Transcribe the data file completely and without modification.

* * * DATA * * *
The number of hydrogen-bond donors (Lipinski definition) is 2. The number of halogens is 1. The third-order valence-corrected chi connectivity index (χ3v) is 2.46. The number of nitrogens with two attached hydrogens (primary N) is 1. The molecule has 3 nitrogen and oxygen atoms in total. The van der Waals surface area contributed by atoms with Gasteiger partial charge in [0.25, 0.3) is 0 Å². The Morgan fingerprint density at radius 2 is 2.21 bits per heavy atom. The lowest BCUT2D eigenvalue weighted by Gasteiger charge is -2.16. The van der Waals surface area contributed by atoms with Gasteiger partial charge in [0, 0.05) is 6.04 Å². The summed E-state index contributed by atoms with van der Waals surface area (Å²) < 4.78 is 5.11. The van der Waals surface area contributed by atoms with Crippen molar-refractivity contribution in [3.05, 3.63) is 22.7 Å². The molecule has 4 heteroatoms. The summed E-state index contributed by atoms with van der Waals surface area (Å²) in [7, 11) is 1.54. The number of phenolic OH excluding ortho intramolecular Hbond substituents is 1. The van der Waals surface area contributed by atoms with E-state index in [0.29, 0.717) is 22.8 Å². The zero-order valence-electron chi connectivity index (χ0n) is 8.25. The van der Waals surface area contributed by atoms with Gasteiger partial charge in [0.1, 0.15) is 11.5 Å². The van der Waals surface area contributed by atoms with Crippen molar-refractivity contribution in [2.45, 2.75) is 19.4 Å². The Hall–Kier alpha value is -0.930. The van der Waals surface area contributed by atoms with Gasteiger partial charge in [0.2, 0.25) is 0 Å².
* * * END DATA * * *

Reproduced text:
The number of hydrogen-bond donors (Lipinski definition) is 2. The number of halogens is 1. The third-order valence-corrected chi connectivity index (χ3v) is 2.46. The number of nitrogens with two attached hydrogens (primary N) is 1. The molecule has 3 nitrogen and oxygen atoms in total. The van der Waals surface area contributed by atoms with Gasteiger partial charge in [0.25, 0.3) is 0 Å². The Morgan fingerprint density at radius 2 is 2.21 bits per heavy atom. The lowest BCUT2D eigenvalue weighted by Gasteiger charge is -2.16. The van der Waals surface area contributed by atoms with Gasteiger partial charge in [0, 0.05) is 6.04 Å². The summed E-state index contributed by atoms with van der Waals surface area (Å²) < 4.78 is 5.11. The van der Waals surface area contributed by atoms with Crippen molar-refractivity contribution in [3.05, 3.63) is 22.7 Å². The molecule has 4 heteroatoms. The summed E-state index contributed by atoms with van der Waals surface area (Å²) in [7, 11) is 1.54. The number of phenolic OH excluding ortho intramolecular Hbond substituents is 1. The van der Waals surface area contributed by atoms with E-state index in [0.29, 0.717) is 22.8 Å². The zero-order valence-electron chi connectivity index (χ0n) is 8.25. The van der Waals surface area contributed by atoms with Gasteiger partial charge in [0.1, 0.15) is 11.5 Å². The van der Waals surface area contributed by atoms with Crippen molar-refractivity contribution in [2.45, 2.75) is 19.4 Å². The Hall–Kier alpha value is -0.930. The van der Waals surface area contributed by atoms with Gasteiger partial charge in [0.2, 0.25) is 0 Å².